Lyndon B. Johnson photo

Remarks of Welcome at the White House to President Tombalbaye of the Republic of Chad

October 02, 1968

Mr. President, Secretary Katzenbach, distinguished guests, ladies and gentlemen:

It has long been said that Africa is a continent of forbidding majesty. Beside the vastness of her deserts, the sprawls of her forests, the thrust of her mountains, man seems frail and alone.

Yet there are men in Africa whose courage and whose understanding make the continent less forbidding--and more hospitable to human endeavor.

We welcome such a man here this morning. He brings the best of the old and the new--a heritage of strength that Africa has gained through struggle.

Under leadership like yours, Mr. President, Africa is opening to new purpose and is responsive to new development. The East African Economic Community is channeling natural cooperation between neighbors. The nations of West and Central Africa are striving to build a similar foundation for their joint development. The African Development Bank has now made its first loan. The Chad Basin Commission--where your nation plays such a very prominent part, Mr. President--is another part of the important regional cooperation that is gaining strength today in Africa.

The United States is proud to have a role in be!ping Africans. We know there is no single pattern to regional progress. The United States, as much as any African nation, wants to see African solutions to African problems. We know, too, that the blessings of this cooperation go far beyond economic returns. Working together for the common good strengthens common understanding, which is mankind's firmest hope for peace in the world.

But peace is not the only end; it is also the necessary condition of human progress. The agony of Nigeria has torn at the conscience of all the world. We know, Mr. President, how long and how hard you and your colleagues--OAU [Organization of African Unity]--have worked to find a way to try to stop the bloodshed in that stricken land.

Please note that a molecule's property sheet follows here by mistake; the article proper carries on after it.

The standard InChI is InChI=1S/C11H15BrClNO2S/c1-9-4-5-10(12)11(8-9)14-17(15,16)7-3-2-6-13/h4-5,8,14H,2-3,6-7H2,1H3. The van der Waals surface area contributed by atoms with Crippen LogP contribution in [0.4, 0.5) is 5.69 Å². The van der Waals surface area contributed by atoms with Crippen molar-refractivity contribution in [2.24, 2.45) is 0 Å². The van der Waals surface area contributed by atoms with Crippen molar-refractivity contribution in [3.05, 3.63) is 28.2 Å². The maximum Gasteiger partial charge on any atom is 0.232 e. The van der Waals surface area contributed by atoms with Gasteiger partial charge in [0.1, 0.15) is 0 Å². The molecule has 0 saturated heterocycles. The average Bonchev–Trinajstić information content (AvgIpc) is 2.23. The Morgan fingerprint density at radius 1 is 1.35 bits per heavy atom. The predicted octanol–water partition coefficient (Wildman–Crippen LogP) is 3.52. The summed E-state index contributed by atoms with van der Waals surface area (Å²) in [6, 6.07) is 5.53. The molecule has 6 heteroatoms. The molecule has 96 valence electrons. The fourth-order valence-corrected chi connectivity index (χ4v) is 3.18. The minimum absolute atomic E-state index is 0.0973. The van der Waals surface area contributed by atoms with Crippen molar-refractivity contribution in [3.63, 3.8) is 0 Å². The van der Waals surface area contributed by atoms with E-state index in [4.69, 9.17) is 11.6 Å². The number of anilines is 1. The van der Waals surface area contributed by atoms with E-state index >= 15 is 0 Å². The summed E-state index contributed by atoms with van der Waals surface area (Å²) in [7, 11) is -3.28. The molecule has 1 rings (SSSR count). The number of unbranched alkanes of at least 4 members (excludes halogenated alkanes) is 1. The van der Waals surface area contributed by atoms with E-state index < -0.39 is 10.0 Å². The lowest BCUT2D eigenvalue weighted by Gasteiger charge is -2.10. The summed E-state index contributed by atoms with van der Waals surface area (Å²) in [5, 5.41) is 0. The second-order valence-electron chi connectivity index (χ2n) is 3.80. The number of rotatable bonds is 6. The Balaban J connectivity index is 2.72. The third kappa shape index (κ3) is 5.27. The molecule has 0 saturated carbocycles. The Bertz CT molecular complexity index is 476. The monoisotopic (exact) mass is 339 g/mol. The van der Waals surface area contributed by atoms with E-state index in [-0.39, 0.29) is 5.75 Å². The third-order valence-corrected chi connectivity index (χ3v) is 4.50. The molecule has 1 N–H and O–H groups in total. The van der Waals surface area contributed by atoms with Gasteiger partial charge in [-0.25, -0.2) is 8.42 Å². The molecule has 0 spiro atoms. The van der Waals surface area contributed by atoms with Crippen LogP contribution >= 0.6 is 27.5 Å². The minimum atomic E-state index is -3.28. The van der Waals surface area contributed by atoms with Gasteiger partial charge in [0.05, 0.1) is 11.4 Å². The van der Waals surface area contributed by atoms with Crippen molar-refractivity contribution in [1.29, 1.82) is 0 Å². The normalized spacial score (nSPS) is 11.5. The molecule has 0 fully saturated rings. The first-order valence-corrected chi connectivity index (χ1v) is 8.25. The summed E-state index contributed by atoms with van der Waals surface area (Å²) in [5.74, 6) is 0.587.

Yet the agony goes on. The true test of the common will--for Africans as for all men-is perseverance in securing peace. The United States will continue to support your effort to bring an end to the fighting in Nigeria. We have responded promptly to the international call for the humanitarian relief on both sides of the battleline. We stand ready to do more to relieve the suffering of innocent men, women, and children.

To heal the Nigerian tragedy and to build the future of the entire continent, Africa must have men of good will and men of rare vision. So it is a very great honor for Mrs. Johnson and me to welcome one of those men to our own country here today. I look forward, Mr. President, to sharing your wisdom on the great issues of 'peace and progress which concern us both so deeply.

Thank you for coming here.

Note: The President spoke at 11:40 a.m. on the South Lawn at the White House, where President Francois Tombalbaye was given a formal welcome with full military honors. In his opening words he also referred to Nicholas deB. Katzenbach, Under Secretary of State.

President Tombalbaye responded in French as follows:

I want to thank you most sincerely for the very warm welcome--receiving me and welcoming me here--which you have spoken for the Chadian delegation and for myself, words which you have spoken with the sincerity that I admire so much in you.

Your great Nation which receives me here today is for me, and for the Chad Nation as a whole, the living symbol of a dear, durable, and profound yearning of mankind throughout history, the yearning for liberty.

Over and above this liberty, which is our common reason for living, you have ceaselessly searched for freedom for peoples, whatever continent they belong to. My official trip to you here today is, therefore, placed under the symbol of these considerations I have just outlined.

Chad knows and has feelings of esteem for the United States of America. That is why, on behalf of the people of my country, in my own name, Mr. President, Mrs. Johnson, and ladies and gentlemen, I want to express to you personally my feelings of friendship and trust. Long live the friendship between our peoples. Long live the United States.

Lyndon B. Johnson, Remarks of Welcome at the White House to President Tombalbaye of the Republic of Chad Online by Gerhard Peters and John T. Woolley, The American Presidency Project

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